MICHELE NORRIS, Host:
NPR legal affairs correspondent Nina Totenberg reports.
NINA TOTENBERG: Four years ago, a closely divided court said basically that the government cannot display the Ten Commandments as a religious message, but it can, when the amendments are displayed, to show the impact of religion on society. The court did not today resolve whether this particular display of the Ten Commandments would pass constitutional muster, though, there were suggestions from two justices that it would. Notre Dame law professor Richard Garnett.
RICHARD GARNETT: The signal we get with respect to religious symbols is that they can be permissible, but the rule is still that the government has to be sure it doesn't endorse religion when it permits such a display on public property or when it puts up such a display for itself.
TOTENBERG: Mr. John Lennon (Musician): (Singing) Imagine there's no heaven. It's easy if you try. No hell below us. Above us only sky.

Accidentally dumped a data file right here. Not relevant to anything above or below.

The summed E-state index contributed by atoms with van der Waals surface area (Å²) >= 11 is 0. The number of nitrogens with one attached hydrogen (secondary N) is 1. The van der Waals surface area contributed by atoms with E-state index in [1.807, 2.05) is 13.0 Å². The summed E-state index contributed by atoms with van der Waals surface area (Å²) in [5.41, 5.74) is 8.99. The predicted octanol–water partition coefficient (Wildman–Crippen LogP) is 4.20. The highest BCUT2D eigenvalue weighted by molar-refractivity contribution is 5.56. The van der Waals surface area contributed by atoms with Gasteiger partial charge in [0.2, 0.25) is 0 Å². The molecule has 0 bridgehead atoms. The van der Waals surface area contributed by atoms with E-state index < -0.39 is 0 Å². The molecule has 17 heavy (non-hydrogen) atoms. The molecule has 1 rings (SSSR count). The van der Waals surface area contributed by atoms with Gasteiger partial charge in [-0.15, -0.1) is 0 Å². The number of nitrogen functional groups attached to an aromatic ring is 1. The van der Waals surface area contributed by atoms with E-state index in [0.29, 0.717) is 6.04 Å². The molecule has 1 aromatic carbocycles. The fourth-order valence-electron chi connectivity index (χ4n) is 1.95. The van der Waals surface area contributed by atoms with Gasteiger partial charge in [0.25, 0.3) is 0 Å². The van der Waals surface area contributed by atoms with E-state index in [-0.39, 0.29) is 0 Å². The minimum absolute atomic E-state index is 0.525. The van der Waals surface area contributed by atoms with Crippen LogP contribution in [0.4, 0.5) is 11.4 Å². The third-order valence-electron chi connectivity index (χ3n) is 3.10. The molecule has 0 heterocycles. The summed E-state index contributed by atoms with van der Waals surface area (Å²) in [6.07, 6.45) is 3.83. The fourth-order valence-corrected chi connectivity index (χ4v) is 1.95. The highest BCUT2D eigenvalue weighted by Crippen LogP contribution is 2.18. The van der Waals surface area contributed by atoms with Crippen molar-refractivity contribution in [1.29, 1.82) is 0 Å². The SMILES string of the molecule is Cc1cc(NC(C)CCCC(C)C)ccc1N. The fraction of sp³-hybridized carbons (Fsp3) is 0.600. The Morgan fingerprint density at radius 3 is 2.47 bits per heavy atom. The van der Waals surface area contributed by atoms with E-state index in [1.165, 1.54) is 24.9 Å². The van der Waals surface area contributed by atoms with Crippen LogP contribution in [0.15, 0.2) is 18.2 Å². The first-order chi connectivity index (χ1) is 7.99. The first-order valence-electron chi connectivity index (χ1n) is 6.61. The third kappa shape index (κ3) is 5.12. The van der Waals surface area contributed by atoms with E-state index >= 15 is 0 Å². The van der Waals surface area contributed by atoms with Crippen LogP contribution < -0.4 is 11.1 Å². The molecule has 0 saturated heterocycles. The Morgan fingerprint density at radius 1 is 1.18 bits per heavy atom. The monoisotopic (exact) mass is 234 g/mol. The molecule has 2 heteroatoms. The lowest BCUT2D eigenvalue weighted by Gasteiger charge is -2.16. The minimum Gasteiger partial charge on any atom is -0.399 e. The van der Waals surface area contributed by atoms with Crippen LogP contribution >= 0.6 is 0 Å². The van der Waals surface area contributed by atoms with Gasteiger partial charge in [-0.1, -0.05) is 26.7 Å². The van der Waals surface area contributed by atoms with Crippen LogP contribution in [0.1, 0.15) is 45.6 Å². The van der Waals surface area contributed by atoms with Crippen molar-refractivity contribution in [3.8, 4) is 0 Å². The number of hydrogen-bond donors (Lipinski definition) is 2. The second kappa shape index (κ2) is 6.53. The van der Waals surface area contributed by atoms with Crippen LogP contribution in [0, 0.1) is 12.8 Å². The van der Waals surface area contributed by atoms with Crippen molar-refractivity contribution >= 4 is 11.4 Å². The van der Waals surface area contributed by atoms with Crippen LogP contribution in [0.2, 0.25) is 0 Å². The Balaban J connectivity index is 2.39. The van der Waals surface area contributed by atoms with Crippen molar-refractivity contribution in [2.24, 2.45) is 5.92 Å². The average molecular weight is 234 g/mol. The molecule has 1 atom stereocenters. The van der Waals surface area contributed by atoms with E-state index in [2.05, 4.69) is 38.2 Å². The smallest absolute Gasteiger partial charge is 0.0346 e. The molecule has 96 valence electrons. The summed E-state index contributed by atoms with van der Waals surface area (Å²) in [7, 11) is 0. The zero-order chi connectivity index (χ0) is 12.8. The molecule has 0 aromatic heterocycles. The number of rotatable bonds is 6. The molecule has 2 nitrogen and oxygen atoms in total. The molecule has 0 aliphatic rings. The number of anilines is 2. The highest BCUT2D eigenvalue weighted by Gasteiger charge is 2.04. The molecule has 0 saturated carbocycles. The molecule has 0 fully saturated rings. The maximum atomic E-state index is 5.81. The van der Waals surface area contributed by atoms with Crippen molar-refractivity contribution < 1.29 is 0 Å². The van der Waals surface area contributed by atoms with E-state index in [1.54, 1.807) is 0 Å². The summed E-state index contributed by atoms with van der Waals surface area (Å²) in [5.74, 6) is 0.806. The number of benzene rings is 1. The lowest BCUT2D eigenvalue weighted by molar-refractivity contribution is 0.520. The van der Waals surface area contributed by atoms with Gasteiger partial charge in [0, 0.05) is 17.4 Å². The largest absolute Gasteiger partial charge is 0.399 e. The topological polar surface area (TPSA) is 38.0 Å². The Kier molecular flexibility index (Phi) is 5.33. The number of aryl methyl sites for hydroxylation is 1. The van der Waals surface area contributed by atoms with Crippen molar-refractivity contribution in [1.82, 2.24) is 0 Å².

(SOUNDBITE OF THE SONG, "IMAGINE")
TOTENBERG: Some observers said Alito may imagine Lennon's musical contributions if he'd not been killed. Other may think of the lyrics of the song suggesting the benefit of a world without religion, countries, possessions, greed or hunger. University of Michigan law professor Douglas Laycock says that Alito's broad language allowing almost any interpretation for a monument is problematic.
P: That is just a wide open door for governments to put up religious messages and lie about why they did it and say that it's ambiguous and it can mean other things. And we're not endorsing, really, this message, we're just putting up through this message. And that's been a problem in these cases for a long time.
TOTENBERG: Nina Totenberg, NPR News, Washington.
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